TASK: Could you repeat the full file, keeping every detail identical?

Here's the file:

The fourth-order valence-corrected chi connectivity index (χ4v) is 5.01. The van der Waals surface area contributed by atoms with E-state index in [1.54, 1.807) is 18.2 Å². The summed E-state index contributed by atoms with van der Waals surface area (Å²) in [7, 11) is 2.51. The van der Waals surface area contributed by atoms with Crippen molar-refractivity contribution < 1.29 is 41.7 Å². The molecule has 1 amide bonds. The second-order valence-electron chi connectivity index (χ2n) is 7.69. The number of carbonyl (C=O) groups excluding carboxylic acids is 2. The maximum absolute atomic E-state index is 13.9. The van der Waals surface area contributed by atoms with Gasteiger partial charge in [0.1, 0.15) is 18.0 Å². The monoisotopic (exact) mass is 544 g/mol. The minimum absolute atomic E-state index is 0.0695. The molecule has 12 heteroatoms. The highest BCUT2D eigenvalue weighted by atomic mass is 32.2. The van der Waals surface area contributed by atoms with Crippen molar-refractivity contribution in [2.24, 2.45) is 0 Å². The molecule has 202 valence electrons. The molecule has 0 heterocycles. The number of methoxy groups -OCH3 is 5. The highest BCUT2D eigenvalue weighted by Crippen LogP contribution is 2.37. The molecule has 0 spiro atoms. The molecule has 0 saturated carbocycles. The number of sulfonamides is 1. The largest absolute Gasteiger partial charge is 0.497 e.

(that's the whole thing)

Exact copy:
The fourth-order valence-corrected chi connectivity index (χ4v) is 5.01. The van der Waals surface area contributed by atoms with E-state index in [1.54, 1.807) is 18.2 Å². The summed E-state index contributed by atoms with van der Waals surface area (Å²) in [7, 11) is 2.51. The van der Waals surface area contributed by atoms with Crippen molar-refractivity contribution < 1.29 is 41.7 Å². The molecule has 1 amide bonds. The second-order valence-electron chi connectivity index (χ2n) is 7.69. The number of carbonyl (C=O) groups excluding carboxylic acids is 2. The maximum absolute atomic E-state index is 13.9. The van der Waals surface area contributed by atoms with Gasteiger partial charge in [0.1, 0.15) is 18.0 Å². The monoisotopic (exact) mass is 544 g/mol. The minimum absolute atomic E-state index is 0.0695. The molecule has 12 heteroatoms. The highest BCUT2D eigenvalue weighted by atomic mass is 32.2. The van der Waals surface area contributed by atoms with Crippen molar-refractivity contribution in [2.24, 2.45) is 0 Å². The molecule has 202 valence electrons. The molecule has 0 heterocycles. The number of methoxy groups -OCH3 is 5. The highest BCUT2D eigenvalue weighted by Crippen LogP contribution is 2.37. The molecule has 0 spiro atoms. The molecule has 0 saturated carbocycles. The number of sulfonamides is 1. The largest absolute Gasteiger partial charge is 0.497 e.